Surname Search Tips

Pronunciation and handwriting influenced name spellings even though the family “always” spelled it one way. Old ledgers were often recopied opening a way to errors or omissions. Search the original record. Consider these search tips:        

Search phonetic spellings of the name

  • Kraus pronounced by a heavy-accented German might sound like Graus, Popp might sound like Bopp.
  • The census taker, tax man, or city official may have written down what he heard.
  • Double consonants might appear alone, e.g., Haman for Hamman. Notice how far apart these spellings are in a printed index? Search each variant. Use your browser’s Find tool to quickly locate part of a name.
  • Substitute every vowel for others, e.g., Seibert, Siebert, Sibert, Syburt.
  • The letter H might sound like, or be rendered as, an A or O, especially at the beginning of a surname; search these variations.

Handwriting  and other misinterpretations

  • An English version of a name was sometimes substituted! King for Roy, Carpenter for Zimmermann, Morningstar for Morgenstern, Steven for Ettienne, Carl or Charles for Karl.
  • Our handwritten L looked quite similar to the letter Germans used for B. Even an American L and S looked similar at times. Other often-mistaken letters are c for e, n for u, u for a.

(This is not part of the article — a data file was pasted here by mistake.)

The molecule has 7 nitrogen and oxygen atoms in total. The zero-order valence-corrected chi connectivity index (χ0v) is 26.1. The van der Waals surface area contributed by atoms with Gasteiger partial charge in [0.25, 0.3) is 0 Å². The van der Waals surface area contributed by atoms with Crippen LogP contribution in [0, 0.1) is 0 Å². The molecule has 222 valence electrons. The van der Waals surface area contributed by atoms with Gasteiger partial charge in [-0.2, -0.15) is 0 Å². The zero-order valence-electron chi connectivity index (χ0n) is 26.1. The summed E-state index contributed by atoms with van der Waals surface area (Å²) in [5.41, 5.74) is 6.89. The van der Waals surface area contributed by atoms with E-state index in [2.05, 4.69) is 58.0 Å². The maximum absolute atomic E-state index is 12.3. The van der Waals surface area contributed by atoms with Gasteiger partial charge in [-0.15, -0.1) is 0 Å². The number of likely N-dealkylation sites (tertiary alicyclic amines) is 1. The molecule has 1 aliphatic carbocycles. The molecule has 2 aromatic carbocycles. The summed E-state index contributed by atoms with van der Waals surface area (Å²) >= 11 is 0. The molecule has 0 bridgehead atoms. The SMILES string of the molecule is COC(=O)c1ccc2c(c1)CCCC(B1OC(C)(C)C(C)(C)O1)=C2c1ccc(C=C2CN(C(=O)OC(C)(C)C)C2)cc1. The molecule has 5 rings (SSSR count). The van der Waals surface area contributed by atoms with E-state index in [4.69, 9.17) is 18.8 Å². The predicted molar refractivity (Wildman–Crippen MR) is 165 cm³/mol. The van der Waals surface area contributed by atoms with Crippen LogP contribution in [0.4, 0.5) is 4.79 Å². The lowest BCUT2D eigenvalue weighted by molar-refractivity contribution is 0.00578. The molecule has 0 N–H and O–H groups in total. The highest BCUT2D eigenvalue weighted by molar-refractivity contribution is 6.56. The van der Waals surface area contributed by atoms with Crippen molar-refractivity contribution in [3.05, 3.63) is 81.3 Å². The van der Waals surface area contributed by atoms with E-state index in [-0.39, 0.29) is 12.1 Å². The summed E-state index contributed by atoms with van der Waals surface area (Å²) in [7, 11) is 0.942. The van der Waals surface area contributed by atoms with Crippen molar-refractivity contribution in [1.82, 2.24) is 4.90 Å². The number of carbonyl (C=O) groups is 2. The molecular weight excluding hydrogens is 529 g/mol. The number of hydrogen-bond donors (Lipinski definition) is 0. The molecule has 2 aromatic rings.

• An r at the end of a word might look like an n, e.g., Brenner and Brennen. Search both spellings.
  • Hyphenated surnames may be inverted
  • McKane might be M’ Kane or Mc Kane, and even transcribed as M. Kane
  • La Chance may be indexed as LaChance; St. Eve might be Saint Eve or Sainteve. 
  • Special characters may or may not appear as the English language equivalent so search both versions. For example, Müller and Mueller.
  • Search electronic indexes for part of a surname.
  • Make a list of all variant spellings to seek in every resource searched.

Targeted searches may be necessary

For example, say great-grandfather Morgan Park was a farmer during the 1870s but hits for Park on this site were negative.

Since Mr. Park was a farmer, a site search for subjects or topics was tried. In our example, a search for farm and/or agricultur (a part of that word) showed two new hits. Both hits refer to the “1870 Agricultural Census.”

  • Every name on each agricultural census was read since Park, per se, was not found with the site search.
  • At last, a clue! An M. Part farmed a few acres in one of the county’s precincts. To confirm M. Part is your man, search the 1870 population census again, this time looking for neighbors as well. Deeds at the courthouse might also be enlightening if he owned or leased the land.
  • Last, obtain a copy of the original census from which the article was derived – commercial websites have most, if not all, the censuses for Illinois available. If not, the old-fashioned route still works – view the microfilm at a library.

St. Clair County Genealogical Society, PO Box 431, Belleville, IL 62222-0431.
E-mail:  Privacy policy and Use Agreement.
©1997, 2018, the St. Clair County Genealogical Society. All rights reserved.
Information may be linked to but not copied. Authorized by SCCGS Board of Directors. Contact Us.